Ballmer doesn’t now and never has understood Apple. He doesn’t understand what Apple does, what it aspires to, or what consumers see that’s so appealing about Apple’s products. But he understands Google, including the ways that Google’s products threaten Microsoft’s.
Wage disparity between the UK’s top earners and the rest of the working population will soon return to the levels of the Victorian era unless action is taken to curb executive pay, a new report by the high pay commission claims.
At the same time a new ICM poll shows that 72% of the public think high pay makes Britain a grossly unequal place to live, while 73% say they have no faith in government or business to tackle excessive pay.
The Vatican told bishops around the world Monday that it was important to cooperate with police in reporting priests who rape and molest children and said they should develop guidelines for preventing sex abuse by next May.
But the suggestions in the letter from the Congregation for the Doctrine of the Faith are vague and nonbinding and contain no enforcement mechanisms to ensure bishops actually draft the guidelines or follow them.
That is a significant omission given the latest scandal in the United States involves allegations Philadelphia’s archbishop left accused priests in ministry despite purportedly tough U.S. guidelines, and evidence that Irish bishops weren’t cooperating with an independent board overseeing compliance with the guidelines of the church in Ireland.
Jury selection is scheduled to begin Monday in the case of a 15-year-old girl who prosecutors say was raped by a fellow church member and forced to stand before the congregation to apologize for getting pregnant.
According to bewildered and contrite legislators, a major budgetary mix-up this week inadvertently provided the nation’s public schools with enough funding and resources to properly educate students.
Sources in the Congressional Budget Office reported that as a result of a clerical error, $80 billion earmarked for national defense was accidentally sent to the Department of Education, furnishing schools with the necessary funds to buy new textbooks, offer more academic resources, hire better teachers, promote student achievement, and foster educational excellence—an oversight that apologetic officials called a "huge mistake."
"Obviously, we did not intend for this to happen, and we are doing everything in our power to right the situation and discipline whoever is responsible," said House Budget Committee chairman Paul Ryan (R-WI), expressing remorse for the error. "I want to apologize to the American people. The last thing we wanted was for schools to upgrade their technology and lower student-to-teacher ratios in hopes of raising a generation of well-educated, ambitious, and skilled young Americans."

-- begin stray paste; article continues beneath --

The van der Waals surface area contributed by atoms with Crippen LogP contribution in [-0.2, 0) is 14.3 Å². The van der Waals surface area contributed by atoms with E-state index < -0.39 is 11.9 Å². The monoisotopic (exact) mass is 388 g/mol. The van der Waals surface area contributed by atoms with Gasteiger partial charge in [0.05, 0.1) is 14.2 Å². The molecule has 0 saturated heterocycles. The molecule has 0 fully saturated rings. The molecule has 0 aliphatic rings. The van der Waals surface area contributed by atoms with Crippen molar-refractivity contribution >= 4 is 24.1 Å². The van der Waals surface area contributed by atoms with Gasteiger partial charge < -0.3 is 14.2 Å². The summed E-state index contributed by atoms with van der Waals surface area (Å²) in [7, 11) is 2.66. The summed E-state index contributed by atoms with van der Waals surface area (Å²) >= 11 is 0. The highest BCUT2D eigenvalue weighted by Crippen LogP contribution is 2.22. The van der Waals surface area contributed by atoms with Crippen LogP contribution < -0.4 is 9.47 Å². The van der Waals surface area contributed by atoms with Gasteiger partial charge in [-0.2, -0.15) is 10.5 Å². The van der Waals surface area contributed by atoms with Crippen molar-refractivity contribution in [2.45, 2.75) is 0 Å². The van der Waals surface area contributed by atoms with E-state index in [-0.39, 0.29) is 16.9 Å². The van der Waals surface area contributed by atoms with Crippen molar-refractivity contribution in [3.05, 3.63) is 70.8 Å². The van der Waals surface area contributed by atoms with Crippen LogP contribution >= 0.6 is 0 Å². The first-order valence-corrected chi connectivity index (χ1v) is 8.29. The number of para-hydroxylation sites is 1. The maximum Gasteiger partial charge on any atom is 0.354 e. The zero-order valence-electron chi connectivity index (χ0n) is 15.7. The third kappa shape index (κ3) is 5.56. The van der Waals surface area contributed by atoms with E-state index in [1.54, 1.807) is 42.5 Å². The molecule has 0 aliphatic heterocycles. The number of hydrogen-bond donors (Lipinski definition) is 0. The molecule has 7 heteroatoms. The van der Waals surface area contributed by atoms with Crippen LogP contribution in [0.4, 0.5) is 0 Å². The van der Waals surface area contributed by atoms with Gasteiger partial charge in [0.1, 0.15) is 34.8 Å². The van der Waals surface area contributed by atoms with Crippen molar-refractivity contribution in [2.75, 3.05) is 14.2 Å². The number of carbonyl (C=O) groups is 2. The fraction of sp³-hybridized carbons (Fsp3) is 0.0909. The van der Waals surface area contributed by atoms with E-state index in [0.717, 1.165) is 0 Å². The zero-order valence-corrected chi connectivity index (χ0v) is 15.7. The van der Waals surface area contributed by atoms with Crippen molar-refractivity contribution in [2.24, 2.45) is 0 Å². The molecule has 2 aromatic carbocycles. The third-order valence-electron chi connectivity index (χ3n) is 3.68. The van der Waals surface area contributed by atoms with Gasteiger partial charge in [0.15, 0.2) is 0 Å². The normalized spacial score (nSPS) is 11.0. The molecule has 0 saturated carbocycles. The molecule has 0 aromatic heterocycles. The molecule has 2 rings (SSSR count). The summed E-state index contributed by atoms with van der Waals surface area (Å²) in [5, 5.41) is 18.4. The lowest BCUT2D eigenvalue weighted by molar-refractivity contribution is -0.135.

"That’s the type of irresponsible misspending that I’ve been focused on eliminating for my entire political career," Ryan added.
“Watching the video I thought that it was wise of Major League Baseball to combine this sort of sentimental moment with mass speculative litigation. It kept brand values strong. I felt strangely grateful that I could have a moment to remember that afternoon. Surprised by the evidence of both copyright violation and father-daughter affection.” —Paul Ford, “Nanolaw with Daughter”
The Independent claims AP’s words bear “the imprint of a spin doctor”, and there’s a certain legitimacy in suggesting that “fuelling the US narrative” is a euphemism for “feeding the US black propaganda machine”.
Let’s face it, the only way the US administration could have got more column inches out of the outrage was if Bin Laden had been caught in bed with a Las Vegas hooker and a bottle of Scotch, toking on a post-coital spliff while reading The Satanic Verses.
Roderick T Long, professor of philosophy at Alabama’s Auburn Uni, refused to be drawn on Friday, when he blogged: “I have no problem believing that Bin Laden was a hypocrite. But I also have no problem believing that the US government is a liar. Hence I have no opinion one way or ’tother as to the existence of bin Laden’s alleged porn collection..”
The Roman Catholic Church’s bishop for Nunavut is visiting the eastern Arctic hamlet of Igloolik to help local Catholics deal with the sudden departure of their priest, as well as address the pain many in the community feel about a former priest who is now accused of sex crimes.
The local church has been without a regular spiritual leader since March, when Rev. Tony Krotki left after receiving a verbal threat from a man in the community.
The amazing thing is not that it happened but it seems so unusual.